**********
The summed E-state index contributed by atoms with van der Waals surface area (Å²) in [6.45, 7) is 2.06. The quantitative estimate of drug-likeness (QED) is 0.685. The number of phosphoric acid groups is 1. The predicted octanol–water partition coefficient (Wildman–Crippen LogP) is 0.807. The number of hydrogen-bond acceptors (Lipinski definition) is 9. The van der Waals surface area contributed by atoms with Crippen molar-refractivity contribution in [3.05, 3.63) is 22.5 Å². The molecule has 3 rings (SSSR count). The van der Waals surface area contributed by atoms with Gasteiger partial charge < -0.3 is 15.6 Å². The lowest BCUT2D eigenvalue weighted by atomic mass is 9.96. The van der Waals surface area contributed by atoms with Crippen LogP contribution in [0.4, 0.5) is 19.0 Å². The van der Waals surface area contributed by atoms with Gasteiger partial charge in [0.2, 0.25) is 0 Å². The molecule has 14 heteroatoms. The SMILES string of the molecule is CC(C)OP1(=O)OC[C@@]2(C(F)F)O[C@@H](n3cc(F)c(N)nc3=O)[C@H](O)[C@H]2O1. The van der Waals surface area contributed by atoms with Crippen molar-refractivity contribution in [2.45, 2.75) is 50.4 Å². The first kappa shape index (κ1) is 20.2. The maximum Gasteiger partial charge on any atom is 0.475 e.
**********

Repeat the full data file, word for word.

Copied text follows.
The summed E-state index contributed by atoms with van der Waals surface area (Å²) in [6.45, 7) is 2.06. The quantitative estimate of drug-likeness (QED) is 0.685. The number of phosphoric acid groups is 1. The predicted octanol–water partition coefficient (Wildman–Crippen LogP) is 0.807. The number of hydrogen-bond acceptors (Lipinski definition) is 9. The van der Waals surface area contributed by atoms with Crippen molar-refractivity contribution in [3.05, 3.63) is 22.5 Å². The molecule has 3 rings (SSSR count). The van der Waals surface area contributed by atoms with Gasteiger partial charge < -0.3 is 15.6 Å². The lowest BCUT2D eigenvalue weighted by atomic mass is 9.96. The van der Waals surface area contributed by atoms with Crippen LogP contribution in [0.4, 0.5) is 19.0 Å². The van der Waals surface area contributed by atoms with Gasteiger partial charge in [0.2, 0.25) is 0 Å². The molecule has 14 heteroatoms. The SMILES string of the molecule is CC(C)OP1(=O)OC[C@@]2(C(F)F)O[C@@H](n3cc(F)c(N)nc3=O)[C@H](O)[C@H]2O1. The van der Waals surface area contributed by atoms with Crippen molar-refractivity contribution in [2.45, 2.75) is 50.4 Å². The first kappa shape index (κ1) is 20.2. The maximum Gasteiger partial charge on any atom is 0.475 e.